By Gregory Mitchell

“Data is not information,
Information is not knowledge,
Knowledge is not understanding,
Understanding is not wisdom.”

~ Clifford Stoll

Every human being is either an 'amphibian' metaphorically speaking - 'living both in water and on land' - or five or six amphibians rolled into one. Man is both an embodied spirit, and a self-conscious and self-centered member of a social species. This is bad enough, but it is only the start of our troubles. Below the human level, being amphibian in brain functions presents no problems. For example, the tadpole knows when to get rid of its tail and become a frog and the bird knows when to build its nest. With us, however, the case is painfully different.

Our human amphibiousness is repressed as multiple selves, dwelling in half a dozen incompatible worlds; this is the source of endless problems and conflicts... Each of these worlds has its own particular problems.

Initially, I wish to confine this discussion to one of these worlds: the world of the ape that learned to talk. Put another way, the problem of an immortal and potentially higher mind that has as yet not learned to dispense with words. Without language, our condition would be far worse than that of a hairless ape. With a high non-verbal IQ, but no language, we would be too clever to be guided by instinct, and too self-centered to live in a state of animal grace. Language made possible the accumulation and communication of knowledge; it was language that permitted the formulation of ideas and the codification of laws. In short, it was language that turned us into human beings and created civilization.

Every existing language is a virtual philosophy, as a model of both inner and outer reality with the capacity to define the world view of its users. All languages, even the most primitive are stupendous works of genius. But these works of genius were created by people as stupid as ourselves, so we are almost forced to believe in the existence within ourselves of a higher source of intelligence than the conscious self. In whichever manner language may have originated, it is one of the primary facts of human existence. Although language admits us into a conceptual world, it does so only at a price - the conceptual world of doctrines and beliefs. A world where delusions and created realities keep popping up over the horizon: where all kinds of poison come pouring out from the propaganda factories of religion, politics and commerce.

Living as we do, *amphibiously,* half in a world of facts and half in a world of words, half in immediate experience and half in abstract notions, we contrive most of the time to make the worst of both worlds. On the one hand, we are liable to use language so badly that we become slaves to it, hence we become either fanatical or doctrinaire. On the other hand, we use immediate experience as badly as we use language, so that we become blind as to our nature and the realities surrounding us. In short, the price of abstract knowledge is frequently Concrete Ignorance.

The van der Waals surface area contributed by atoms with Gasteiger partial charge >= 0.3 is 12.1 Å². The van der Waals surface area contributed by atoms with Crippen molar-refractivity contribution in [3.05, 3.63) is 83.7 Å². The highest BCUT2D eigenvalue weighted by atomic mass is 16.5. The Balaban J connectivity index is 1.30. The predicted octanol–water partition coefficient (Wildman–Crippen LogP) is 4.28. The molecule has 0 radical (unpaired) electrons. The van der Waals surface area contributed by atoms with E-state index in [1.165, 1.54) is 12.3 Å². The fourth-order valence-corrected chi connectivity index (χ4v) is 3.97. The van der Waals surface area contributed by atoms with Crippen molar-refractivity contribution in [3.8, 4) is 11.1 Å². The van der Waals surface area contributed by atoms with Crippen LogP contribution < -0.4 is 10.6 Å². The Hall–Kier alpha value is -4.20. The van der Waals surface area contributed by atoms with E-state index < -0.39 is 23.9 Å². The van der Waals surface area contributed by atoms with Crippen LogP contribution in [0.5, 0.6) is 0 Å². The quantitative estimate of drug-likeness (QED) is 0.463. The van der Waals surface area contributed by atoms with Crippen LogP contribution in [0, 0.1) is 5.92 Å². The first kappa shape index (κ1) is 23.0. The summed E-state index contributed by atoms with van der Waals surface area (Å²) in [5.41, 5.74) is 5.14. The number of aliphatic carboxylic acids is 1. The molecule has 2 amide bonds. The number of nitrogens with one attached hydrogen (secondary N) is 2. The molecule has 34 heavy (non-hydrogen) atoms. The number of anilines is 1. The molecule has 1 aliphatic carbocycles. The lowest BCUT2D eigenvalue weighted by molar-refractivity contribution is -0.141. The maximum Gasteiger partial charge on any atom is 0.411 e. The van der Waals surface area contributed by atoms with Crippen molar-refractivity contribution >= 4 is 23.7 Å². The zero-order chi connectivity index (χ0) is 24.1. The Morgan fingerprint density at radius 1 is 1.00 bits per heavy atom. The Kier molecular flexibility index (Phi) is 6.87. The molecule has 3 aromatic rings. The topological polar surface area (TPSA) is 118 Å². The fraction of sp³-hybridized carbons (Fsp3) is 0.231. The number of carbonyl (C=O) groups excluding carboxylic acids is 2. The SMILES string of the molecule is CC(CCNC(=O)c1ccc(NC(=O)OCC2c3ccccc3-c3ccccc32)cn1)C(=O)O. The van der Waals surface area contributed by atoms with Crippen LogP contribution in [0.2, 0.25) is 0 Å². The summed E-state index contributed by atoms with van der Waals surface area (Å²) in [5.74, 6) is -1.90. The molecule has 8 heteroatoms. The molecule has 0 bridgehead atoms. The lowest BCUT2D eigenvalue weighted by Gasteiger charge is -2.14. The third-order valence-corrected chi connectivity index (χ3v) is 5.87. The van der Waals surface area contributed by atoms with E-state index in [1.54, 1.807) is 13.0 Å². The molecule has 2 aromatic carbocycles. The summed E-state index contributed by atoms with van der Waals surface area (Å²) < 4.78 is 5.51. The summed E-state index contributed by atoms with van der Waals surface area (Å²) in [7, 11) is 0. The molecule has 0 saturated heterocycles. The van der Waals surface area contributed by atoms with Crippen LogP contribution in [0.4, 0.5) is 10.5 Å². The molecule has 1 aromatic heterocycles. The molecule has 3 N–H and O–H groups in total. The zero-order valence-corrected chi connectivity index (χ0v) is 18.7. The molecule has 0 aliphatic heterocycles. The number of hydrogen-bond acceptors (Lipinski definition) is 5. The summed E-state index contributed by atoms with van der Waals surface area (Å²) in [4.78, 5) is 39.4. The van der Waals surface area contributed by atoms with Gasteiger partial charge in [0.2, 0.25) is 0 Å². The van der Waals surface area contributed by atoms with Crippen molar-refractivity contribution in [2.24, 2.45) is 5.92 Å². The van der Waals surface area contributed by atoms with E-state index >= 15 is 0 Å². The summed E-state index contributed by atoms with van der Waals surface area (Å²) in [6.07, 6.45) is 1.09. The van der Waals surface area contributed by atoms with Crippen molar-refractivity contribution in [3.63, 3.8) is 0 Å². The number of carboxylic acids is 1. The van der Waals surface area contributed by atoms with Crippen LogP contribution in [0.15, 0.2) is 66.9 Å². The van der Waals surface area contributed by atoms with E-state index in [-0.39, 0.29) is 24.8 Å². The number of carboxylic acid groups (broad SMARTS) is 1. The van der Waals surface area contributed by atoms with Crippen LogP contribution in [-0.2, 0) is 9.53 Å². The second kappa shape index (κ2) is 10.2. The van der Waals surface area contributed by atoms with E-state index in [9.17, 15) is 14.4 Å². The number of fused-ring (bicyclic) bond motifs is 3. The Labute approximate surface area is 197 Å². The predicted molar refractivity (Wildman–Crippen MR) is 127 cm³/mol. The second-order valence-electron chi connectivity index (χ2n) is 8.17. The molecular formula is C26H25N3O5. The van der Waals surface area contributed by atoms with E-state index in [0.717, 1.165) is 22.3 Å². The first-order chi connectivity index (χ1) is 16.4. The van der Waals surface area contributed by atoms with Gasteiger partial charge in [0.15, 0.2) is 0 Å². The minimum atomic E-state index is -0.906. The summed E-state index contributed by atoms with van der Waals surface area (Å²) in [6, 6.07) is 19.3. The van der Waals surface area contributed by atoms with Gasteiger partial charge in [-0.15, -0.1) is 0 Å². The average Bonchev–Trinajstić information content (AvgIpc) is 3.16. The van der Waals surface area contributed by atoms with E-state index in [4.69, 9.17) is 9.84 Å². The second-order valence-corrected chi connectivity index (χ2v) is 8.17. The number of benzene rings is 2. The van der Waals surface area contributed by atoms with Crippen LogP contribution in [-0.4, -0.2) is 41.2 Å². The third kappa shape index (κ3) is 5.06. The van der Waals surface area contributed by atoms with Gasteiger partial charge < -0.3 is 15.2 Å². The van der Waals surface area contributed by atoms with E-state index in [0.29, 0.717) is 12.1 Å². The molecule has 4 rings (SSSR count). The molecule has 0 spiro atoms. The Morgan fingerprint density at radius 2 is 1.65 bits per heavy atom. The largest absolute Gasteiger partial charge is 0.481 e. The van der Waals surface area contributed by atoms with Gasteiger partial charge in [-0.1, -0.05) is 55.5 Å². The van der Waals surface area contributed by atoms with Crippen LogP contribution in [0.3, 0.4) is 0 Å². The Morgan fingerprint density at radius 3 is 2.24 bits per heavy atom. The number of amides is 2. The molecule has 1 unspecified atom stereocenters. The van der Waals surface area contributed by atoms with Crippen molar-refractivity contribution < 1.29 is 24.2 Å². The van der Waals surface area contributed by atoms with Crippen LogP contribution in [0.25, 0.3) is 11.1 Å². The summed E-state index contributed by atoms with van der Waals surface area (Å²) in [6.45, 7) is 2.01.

In his book "Remembering", the psychologist, F. C. Bartlett has recorded the results of a number of experiments, designed to test the influence of language on the ability to recall various types of past experience. In one of these experiments, the subjects were asked to recall a passage from one of Emerson's essays. When the subjects reproduced this material, immediately after reading it, and again at longer intervals all that was fresh and original in the material tended to disappear. The subjects of the experiment were slaves to the frameworks, in which they habitually experienced themselves, they changed what they had read into the likeness of their own familiar notions, as embodied in their class and culture.

Bartlett concludes that our words good or bad, our verbal and abstract intelligence tends to drive out both our immediate experience and our memory of past experience. This is one of the major problems, which confronts a therapist when he is trying to access the early childhood memory of an adult subject. Unless the therapist has got a tool, which permits him to differentiate much of what he has to deal with, there will be a highly edited and distorted version of the original experience. Unfortunately, however, without words there would be very little memory of any kind. For example, the 'wolf children,' who have been brought up by animals find it almost impossible to remember anything of their wordless life among the brutes. Even sophisticated methods of therapy, such as hypnosis only bring a few salient and fragmentary memories to the surface of consciousness. Likewise, how complete, in every one of us, is the amnesia for almost all the novel and immensely exciting experiences of pre-linguistic infancy.

Without abstract thinking, without philosophy, we would be nothing but intelligent hairless apes. Language and abstract thought condemns us to spiritual death. Furthermore, the absence of language condemns us to something just as bad. Whether we like it or not, in the absence of appropriate technology, we are forced to be an amphibian, confused by simultaneously living in the world of direct experience and the world of the abstract - the verbalized knowledge about these primary facts - but with little training to differentiate between the two worlds.